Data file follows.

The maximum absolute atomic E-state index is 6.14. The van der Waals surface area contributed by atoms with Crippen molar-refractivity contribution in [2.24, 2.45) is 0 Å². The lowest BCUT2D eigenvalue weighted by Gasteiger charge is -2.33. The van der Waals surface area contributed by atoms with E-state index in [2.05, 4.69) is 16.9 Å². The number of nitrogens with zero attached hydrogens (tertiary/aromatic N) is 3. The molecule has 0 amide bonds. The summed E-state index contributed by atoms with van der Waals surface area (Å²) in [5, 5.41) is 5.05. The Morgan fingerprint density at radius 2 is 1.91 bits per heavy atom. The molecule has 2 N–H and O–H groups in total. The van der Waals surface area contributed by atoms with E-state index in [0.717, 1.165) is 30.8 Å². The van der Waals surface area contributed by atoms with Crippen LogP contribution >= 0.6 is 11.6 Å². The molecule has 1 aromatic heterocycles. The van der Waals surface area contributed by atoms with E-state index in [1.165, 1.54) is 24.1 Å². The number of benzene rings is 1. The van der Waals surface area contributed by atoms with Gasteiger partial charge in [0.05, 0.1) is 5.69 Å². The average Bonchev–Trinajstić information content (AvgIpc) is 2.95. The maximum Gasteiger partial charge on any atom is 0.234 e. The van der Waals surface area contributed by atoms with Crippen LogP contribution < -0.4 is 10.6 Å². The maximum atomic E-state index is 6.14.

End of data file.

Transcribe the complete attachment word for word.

The maximum absolute atomic E-state index is 6.14. The van der Waals surface area contributed by atoms with Crippen molar-refractivity contribution in [2.24, 2.45) is 0 Å². The lowest BCUT2D eigenvalue weighted by Gasteiger charge is -2.33. The van der Waals surface area contributed by atoms with E-state index in [2.05, 4.69) is 16.9 Å². The number of nitrogens with zero attached hydrogens (tertiary/aromatic N) is 3. The molecule has 0 amide bonds. The summed E-state index contributed by atoms with van der Waals surface area (Å²) in [5, 5.41) is 5.05. The Morgan fingerprint density at radius 2 is 1.91 bits per heavy atom. The molecule has 2 N–H and O–H groups in total. The van der Waals surface area contributed by atoms with E-state index in [0.717, 1.165) is 30.8 Å². The van der Waals surface area contributed by atoms with Crippen LogP contribution >= 0.6 is 11.6 Å². The molecule has 1 aromatic heterocycles. The van der Waals surface area contributed by atoms with E-state index in [1.165, 1.54) is 24.1 Å². The number of benzene rings is 1. The van der Waals surface area contributed by atoms with Gasteiger partial charge in [0.05, 0.1) is 5.69 Å². The average Bonchev–Trinajstić information content (AvgIpc) is 2.95. The maximum Gasteiger partial charge on any atom is 0.234 e. The van der Waals surface area contributed by atoms with Crippen LogP contribution < -0.4 is 10.6 Å². The maximum atomic E-state index is 6.14.